Aging Gracefully?

Three-toed-sloth (Bradypus variegatus), Lake G...
Three-toed-sloth (Bradypus variegatus), Lake Gatun, Republic of Panama. Français : Paresseux à gorge brune (Bradypus variegatus), Lac Gatun, République de Panama. (Photo credit: Wikipedia)

While waiting for a doctor’s appointment, just prior to my fiftieth birthday, I read an article in a health magazine titled, “Over Fifty, Proceed with Caution.”  Choosing to ignore the ominous warning on the cover, I dived right into the article, unaware of the “terrors” ahead.  One of the first items I read was how women 50+ can expect to gain one inch around their waist every three years, without so much as an extra potato chip in their diet.  Oh, say it isn’t so.  Already thick-waisted, ( I believe apple-shaped is the correct term),  I found this tidbit of information quite alarming.   According to the article, I’ll have to call out a search party in order to locate my waist in a couple of years.  In fact, that’s something I have in common with Scarlett O’Hara–no, I don’t have a seventeen-inch waist, but I do have a waist that has “Gone With The Wind”. According to the research, and given that my grandmother lived to be almost 102,  I can expect my waist to grow to roughly the size of a tire–an airplane tire. Being a wise shopper,  I have already begun preparing for the coming girth by stocking up on elastic whenever it’s on sale at the fabric store.   Just because I have a big waist, doesn’t mean I have to be wasteful.

In addition to cornering the market on elastic, another delightful effect of turning fifty is the loss of most of my eyelashes.  Apparently, we are born with three rows of eyelashes.  By the time we’re fifty(that seems to be the magic number) we lose two of those rows. They just fall out. That certainly explains why more mascara ends up on my eyelids than eyelashes these days.  To resolve this, I’ve contemplated wearing false eyelashes.   With my fifty-year old eyesight, however,  the eyelashes would probably end up on my cheeks, instead of my eyelids.  Not exactly the effect I’m looking for.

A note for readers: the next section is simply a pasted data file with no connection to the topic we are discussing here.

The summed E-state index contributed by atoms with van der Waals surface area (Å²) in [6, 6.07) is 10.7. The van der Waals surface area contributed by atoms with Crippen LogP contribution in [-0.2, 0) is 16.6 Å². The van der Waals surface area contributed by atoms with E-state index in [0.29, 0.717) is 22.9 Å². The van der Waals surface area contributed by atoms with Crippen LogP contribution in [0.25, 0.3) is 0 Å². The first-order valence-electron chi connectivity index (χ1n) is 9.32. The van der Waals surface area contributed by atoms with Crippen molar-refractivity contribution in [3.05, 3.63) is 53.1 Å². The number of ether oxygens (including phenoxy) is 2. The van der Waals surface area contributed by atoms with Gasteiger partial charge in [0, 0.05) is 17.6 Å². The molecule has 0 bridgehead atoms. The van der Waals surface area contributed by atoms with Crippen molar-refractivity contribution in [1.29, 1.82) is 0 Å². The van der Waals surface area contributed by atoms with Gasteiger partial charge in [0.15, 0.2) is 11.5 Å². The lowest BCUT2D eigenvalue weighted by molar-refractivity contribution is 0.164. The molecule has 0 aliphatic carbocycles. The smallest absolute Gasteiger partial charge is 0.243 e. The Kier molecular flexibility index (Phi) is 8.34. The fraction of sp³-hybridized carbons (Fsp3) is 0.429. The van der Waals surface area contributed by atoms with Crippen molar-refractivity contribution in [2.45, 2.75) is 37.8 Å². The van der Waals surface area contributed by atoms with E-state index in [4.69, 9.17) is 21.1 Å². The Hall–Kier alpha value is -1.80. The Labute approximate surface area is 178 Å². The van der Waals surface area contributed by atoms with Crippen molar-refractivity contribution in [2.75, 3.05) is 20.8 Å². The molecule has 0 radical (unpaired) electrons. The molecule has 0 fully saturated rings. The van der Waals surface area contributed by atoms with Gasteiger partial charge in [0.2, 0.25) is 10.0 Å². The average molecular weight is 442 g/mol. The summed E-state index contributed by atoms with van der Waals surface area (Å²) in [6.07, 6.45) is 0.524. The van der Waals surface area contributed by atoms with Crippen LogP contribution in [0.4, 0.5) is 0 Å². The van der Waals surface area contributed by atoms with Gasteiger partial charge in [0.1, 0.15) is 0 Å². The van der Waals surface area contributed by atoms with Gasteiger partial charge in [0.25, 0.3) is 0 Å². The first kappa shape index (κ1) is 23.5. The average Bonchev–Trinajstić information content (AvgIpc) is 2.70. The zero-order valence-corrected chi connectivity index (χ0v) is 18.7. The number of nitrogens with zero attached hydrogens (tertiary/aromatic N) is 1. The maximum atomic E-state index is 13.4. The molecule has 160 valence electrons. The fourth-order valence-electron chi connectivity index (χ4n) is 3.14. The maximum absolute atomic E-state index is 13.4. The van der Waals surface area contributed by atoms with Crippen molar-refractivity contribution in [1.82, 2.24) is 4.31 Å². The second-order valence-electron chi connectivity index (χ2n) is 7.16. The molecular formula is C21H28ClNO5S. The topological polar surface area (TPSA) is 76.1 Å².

Not only eyelash- deprived,  hitting the half-century point often results in a slower metabolism.   After fifty, our metabolism hovers somewhere in the neighborhood of your average tree sloth‘s.  Basically, the only way that I can maintain my current weight is to cut my caloric intake from 200 to 500 calories per day(I guess that means the leftover Halloween and Christmas candy are out), while simultaneously training for a triathlon.   And, speaking of the tree sloth, they have one major advantage over us human sloths.  Their elimination schedules are in sync with their slow metabolisms.  Meaning, tree sloths climb down trees but once a week to “do their business”.  Ironically, we human sloths  “go more” the slower we get– and, at the most inopportune times.  Nature inevitably calls at 3 A.M.

So, aside from purchasing my underwear from an airplane factory,  my eyelashes from a costume shop,( or, in the alternative,  settling for scary naked eyes), and being jealous of tree sloths, I am negotiating the aging process as gracefully as possible.  Perhaps one of the greatest benefits of becoming a woman of a certain age is the ability to laugh at myself, which is supposedly good for my health.  In fact, I’m down right hilarious. Considering the amount of laughing I’m sure to do at my own expense in the coming years, I should be very healthy, indeed.  Besides, it could be worse.  If I were a dog, I’d be over three hundred and fifty years old in human years.  On the other hand, in doggy years,  I’m a young pup!

Are you aging gracefully?  If so, how?  Let me know…I need all the help I can get!